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Information and sorting in the market for obstetrical services

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  • Darren Grant

    (University of Texas at Arlington, USA)

Abstract

Using a statistical model and a partial equilibrium economic search model, we develop a methodology for appraising the value of consumer information about the quality of health care providers and apply it to information about physicians' predispositions to perform cesarean section deliveries. There are three primary results. First, information's value is roughly proportional to a simple statistical metric of its accuracy; the constant of proportionality can be imputed from knowledge of consumer search methods and consumer preferences. Second, the function governing the production of information from data 'inputs' can have surprising economic properties, such as economies of scale, that usefully inform the efficient production of consumer information. These properties are robust even when the value of information cannot be precisely determined. Third, information's value is enhanced by the way physicians are sorted into hospitals but greatly attenuated by the presence of other dimensions of physician heterogeneity. Under plausible assumptions, the value of information in our empirical application is small enough that it is not surprising that consumers do not utilize it when selecting a physician. Copyright © 2005 John Wiley & Sons, Ltd.

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File URL: http://hdl.handle.net/10.1002/hec.968
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Bibliographic Info

Article provided by John Wiley & Sons, Ltd. in its journal Health Economics.

Volume (Year): 14 (2005)
Issue (Month): 7 ()
Pages: 703-719

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Handle: RePEc:wly:hlthec:v:14:y:2005:i:7:p:703-719

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Web page: http://www3.interscience.wiley.com/cgi-bin/jhome/5749

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  1. Krueger, Alan B & Summers, Lawrence H, 1988. "Efficiency Wages and the Inter-industry Wage Structure," Econometrica, Econometric Society, vol. 56(2), pages 259-93, March.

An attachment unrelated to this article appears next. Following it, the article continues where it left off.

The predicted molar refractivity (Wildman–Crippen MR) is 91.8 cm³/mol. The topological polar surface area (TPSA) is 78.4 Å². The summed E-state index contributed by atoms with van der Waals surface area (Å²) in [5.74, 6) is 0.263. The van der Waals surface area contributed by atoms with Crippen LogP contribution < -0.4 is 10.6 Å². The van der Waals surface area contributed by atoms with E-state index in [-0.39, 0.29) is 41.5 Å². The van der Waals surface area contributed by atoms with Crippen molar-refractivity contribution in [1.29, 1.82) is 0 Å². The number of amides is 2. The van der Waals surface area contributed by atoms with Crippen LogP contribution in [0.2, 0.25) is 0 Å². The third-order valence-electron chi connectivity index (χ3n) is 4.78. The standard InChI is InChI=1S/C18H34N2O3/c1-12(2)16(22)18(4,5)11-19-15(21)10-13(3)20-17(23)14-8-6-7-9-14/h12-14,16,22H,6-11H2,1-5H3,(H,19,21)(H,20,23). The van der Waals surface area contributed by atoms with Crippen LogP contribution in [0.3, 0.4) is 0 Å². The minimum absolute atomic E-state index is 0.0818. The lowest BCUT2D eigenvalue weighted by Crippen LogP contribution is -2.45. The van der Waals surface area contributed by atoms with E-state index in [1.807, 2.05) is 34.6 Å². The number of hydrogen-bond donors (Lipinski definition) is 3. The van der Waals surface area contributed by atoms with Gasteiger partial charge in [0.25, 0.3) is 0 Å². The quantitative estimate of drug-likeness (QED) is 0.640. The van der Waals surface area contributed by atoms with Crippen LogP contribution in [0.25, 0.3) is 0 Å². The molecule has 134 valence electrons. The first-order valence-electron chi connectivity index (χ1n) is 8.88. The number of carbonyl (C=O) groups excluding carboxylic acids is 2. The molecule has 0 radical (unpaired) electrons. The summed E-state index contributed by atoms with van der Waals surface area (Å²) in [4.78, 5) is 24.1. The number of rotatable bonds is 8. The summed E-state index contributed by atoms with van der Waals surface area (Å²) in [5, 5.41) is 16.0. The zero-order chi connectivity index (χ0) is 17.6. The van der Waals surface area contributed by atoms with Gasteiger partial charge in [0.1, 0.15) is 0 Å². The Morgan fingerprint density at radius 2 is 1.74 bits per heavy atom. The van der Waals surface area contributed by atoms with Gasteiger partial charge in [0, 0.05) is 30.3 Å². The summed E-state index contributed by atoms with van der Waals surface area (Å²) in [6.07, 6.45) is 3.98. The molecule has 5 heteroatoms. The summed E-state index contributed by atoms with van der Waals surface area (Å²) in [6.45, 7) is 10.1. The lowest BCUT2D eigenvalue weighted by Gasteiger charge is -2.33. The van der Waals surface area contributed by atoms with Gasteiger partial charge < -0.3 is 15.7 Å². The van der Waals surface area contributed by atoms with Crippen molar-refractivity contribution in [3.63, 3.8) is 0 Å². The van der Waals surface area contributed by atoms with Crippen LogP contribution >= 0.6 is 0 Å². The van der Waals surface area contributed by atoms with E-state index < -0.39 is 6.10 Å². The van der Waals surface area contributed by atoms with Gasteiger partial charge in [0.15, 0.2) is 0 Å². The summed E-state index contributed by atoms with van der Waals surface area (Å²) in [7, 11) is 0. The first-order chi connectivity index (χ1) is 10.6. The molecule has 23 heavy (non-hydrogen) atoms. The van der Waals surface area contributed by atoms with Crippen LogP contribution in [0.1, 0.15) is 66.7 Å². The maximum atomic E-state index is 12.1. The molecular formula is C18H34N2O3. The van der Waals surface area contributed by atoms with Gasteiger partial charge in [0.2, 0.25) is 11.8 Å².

2. Martin Gaynor & Solomon Polachek, 1994. "Measuring Ignorance in the Market: A New Method with an Application to Physician Services," NBER Working Papers 3430, National Bureau of Economic Research, Inc.
  3. Dubay, Lisa & Kaestner, Robert & Waidmann, Timothy, 1999. "The impact of malpractice fears on cesarean section rates," Journal of Health Economics, Elsevier, vol. 18(4), pages 491-522, August.
  4. Rochaix, Lise, 1989. "Information asymmetry and search in the market for physicians' services," Journal of Health Economics, Elsevier, vol. 8(1), pages 53-84, March.
  5. Wolinsky, Asher, 1983. "Prices as Signals of Product Quality," Review of Economic Studies, Wiley Blackwell, vol. 50(4), pages 647-58, October.
  6. Holmstrom, Bengt & Milgrom, Paul, 1994. "The Firm as an Incentive System," American Economic Review, American Economic Association, vol. 84(4), pages 972-91, September.
  7. Dale Tussing, A. & Wojtowycz, Martha A., 1993. "The effect of physician characteristics on clinical behavior: Cesarean section in New York State," Social Science & Medicine, Elsevier, vol. 37(10), pages 1251-1260, November.
  8. Stiglitz, Joseph E., 1989. "Imperfect information in the product market," Handbook of Industrial Organization, in: R. Schmalensee & R. Willig (ed.), Handbook of Industrial Organization, edition 1, volume 1, chapter 13, pages 769-847 Elsevier.
  9. Burgess Jr., James F. & Christiansen, Cindy L. & Michalak, Sarah E. & Morris, Carl N., 2000. "Medical profiling: improving standards and risk adjustments using hierarchical models," Journal of Health Economics, Elsevier, vol. 19(3), pages 291-309, May.
  10. Ichniowski, Casey & Shaw, Kathryn & Prennushi, Giovanna, 1997. "The Effects of Human Resource Management Practices on Productivity: A Study of Steel Finishing Lines," American Economic Review, American Economic Association, vol. 87(3), pages 291-313, June.
  11. Schwartz, Alan & Wilde, Louis L, 1982. "Imperfect Information, Monopolistic Competition, and Public Policy," American Economic Review, American Economic Association, vol. 72(2), pages 18-23, May.
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Cited by:
  1. Hyunhoe Bae & Peter Wilcoxen & David Popp, 2008. "Information Disclosure Policy: Do States' Data Processing Efforts Help More than the Information Disclosure Itself?," NBER Working Papers 14409, National Bureau of Economic Research, Inc.
  2. Grant, Darren, 2007. "Grades as information," Economics of Education Review, Elsevier, vol. 26(2), pages 201-214, April.
  3. Andrew Epstein & Sean Nicholson, 2005. "The Formation and Evolution of Physician Treatment Styles: An Application to Cesarean Sections," NBER Working Papers 11549, National Bureau of Economic Research, Inc.
  4. Hyunhoe Bae, 2012. "Reducing Environmental Risks by Information Disclosure: Evidence in Residential Lead Paint Disclosure Rule," Journal of Policy Analysis and Management, John Wiley & Sons, Ltd., vol. 31(2), pages 404-431, 03.

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